Bird migration is a long journey for birds that have to change their location to find new resources due to decreasing food resources or water resources in their habitats. Birds have to reach their destination point by taking a long distance such as North American Arctic terns fly approximately 40.000 kilometers (or 24.000 miles) around the world to reach their destination point. However, birds do not have any device that can detect their location through the satellites in the space as humans have, or they can not make any assumptions about their location by using the data which has travelled among the servers as humans can, yet birds are better than us in navigating.
There are a bunch of theories about how birds navigate and know precisely where they are going to, but the most intriguing theory is that birds can detect the magnetic field of Earth via quantum entanglement. Some types of birds have to travel for breeding to a new habitat because of severe weather conditions which may affect the gestation period for them. Also, seasonal changing exacerbates seeing the patterns of stars(constellations) to navigate, which is an old theory for bird navigation, but birds can detect the magnetic field around them via quantum entanglement according to the experiments on the structure of bird eyes.
Quantum entanglement is the state of being coherent and simultaneously interaction. If there is a pair of particles- such as a pair of photons- which is generated by an interaction that affects the state of balance between the components of space, all physical quantities of each of the particles become coherent. For instance, a laser(light amplification by stimulated emission of radiation) beam can generate entangled particles by decaying a particle into two particles(it is also known as particle dispersion). If the decayed particle is a spin-zero particle, because of the law of conservation of angular momentum, the resultant spin of two final particles must be zero like that of the decayed particle(1). In other words, if the first final particle possesses whatever as the direction of spin, the second final particle must possess the opposite of that. The direction of spin behaves differently for subatomic particles than a classic object such as a planet or a wheel. Subatomic particles are allowed to take every possible path according to quantum superposition principle so that the direction of spin of a subatomic particle is an unknown quantity until the direction of spin is measured. So that the measured direction of the spin depends on the orientation of the apparatus used for measuring it.(1)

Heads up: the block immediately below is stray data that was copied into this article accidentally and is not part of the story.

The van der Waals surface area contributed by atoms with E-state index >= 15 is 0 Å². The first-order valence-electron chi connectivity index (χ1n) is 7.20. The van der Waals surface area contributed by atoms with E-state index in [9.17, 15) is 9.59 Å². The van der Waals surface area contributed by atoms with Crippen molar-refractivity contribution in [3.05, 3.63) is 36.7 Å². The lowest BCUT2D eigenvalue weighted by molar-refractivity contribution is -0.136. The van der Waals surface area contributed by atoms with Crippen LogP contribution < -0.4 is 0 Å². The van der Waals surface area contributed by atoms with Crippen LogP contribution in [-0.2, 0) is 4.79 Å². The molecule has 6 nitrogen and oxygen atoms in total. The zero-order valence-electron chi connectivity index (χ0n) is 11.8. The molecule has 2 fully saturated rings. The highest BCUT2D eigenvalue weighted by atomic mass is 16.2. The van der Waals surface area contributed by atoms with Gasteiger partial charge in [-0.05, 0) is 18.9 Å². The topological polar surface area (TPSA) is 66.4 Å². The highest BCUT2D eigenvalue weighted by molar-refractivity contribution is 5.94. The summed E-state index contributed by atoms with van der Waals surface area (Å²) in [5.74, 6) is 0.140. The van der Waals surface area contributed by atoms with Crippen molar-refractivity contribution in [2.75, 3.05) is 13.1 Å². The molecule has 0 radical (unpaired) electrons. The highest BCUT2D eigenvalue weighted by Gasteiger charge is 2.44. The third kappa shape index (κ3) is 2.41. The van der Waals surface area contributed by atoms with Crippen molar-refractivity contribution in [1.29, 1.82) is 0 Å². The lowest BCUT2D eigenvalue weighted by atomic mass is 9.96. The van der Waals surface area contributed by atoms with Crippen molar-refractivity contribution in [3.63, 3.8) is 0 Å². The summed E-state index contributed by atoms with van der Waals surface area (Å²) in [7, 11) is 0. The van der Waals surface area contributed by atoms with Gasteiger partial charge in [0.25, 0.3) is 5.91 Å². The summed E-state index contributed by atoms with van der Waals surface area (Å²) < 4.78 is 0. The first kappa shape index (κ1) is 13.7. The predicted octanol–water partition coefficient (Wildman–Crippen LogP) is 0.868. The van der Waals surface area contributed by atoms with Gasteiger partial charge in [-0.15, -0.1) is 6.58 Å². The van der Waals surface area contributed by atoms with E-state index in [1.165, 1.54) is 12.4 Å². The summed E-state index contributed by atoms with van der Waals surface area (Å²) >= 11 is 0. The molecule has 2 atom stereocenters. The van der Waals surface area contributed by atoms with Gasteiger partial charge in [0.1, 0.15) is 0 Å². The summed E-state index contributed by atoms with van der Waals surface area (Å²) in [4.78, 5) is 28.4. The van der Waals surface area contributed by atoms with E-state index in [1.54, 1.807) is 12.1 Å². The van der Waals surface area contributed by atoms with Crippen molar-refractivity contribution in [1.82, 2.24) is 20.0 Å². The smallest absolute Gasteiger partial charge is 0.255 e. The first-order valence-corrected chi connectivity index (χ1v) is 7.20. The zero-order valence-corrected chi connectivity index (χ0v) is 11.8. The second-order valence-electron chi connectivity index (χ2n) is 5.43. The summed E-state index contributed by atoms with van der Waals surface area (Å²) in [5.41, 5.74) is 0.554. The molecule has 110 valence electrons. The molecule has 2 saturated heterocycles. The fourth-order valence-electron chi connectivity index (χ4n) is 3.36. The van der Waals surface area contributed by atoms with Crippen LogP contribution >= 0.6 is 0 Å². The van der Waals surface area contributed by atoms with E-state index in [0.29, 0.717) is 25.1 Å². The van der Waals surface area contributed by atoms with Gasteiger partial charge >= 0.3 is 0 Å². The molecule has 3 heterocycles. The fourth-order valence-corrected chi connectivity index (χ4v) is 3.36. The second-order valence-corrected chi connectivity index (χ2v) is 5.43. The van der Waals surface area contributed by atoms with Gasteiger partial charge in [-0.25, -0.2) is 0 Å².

Chemical compass is a protein complex, which consists of an iron-based protein binding with the cryptochrome. MagR(magnetoreceptor protein) is the iron-based protein proved to present in birds retina. Cryptochromes are light-sensitive proteins and involved in the circadian rhythms of plants and animals(2). A photon may generate entangled electrons when light strikes to birds eye through birds retina. The direction of the spin of entangled electron lies either precisely in the same direction as the applied magnetic field or in the opposite direction. Entangled electron alters chemical reactions occurring in cryptochromes by affecting the formation of molecules according to the spin direction of the applied magnetic field. Therefore, birds can detect the magnetic field indicated by the altered molecules in cryptochromes.
Birds have reached their destination point and navigate the location of their nests for thousands of years by processing chemical reactions that altered by quantum mechanics, and we are only beginning to understand what animals are capable of.
(1) Stannard, R. 2010. The End Of Discovery. Oxford University Press. 200 pp.
(2) Popular Science. 2015. Protein Compass Might Explain How Animals Detect Magnetic Fields. https://www.popsci.com/researchers-find-chemical-compass-that-might-explain-how-animals-detect-magnetic-fields. Accessed May 10, 2018.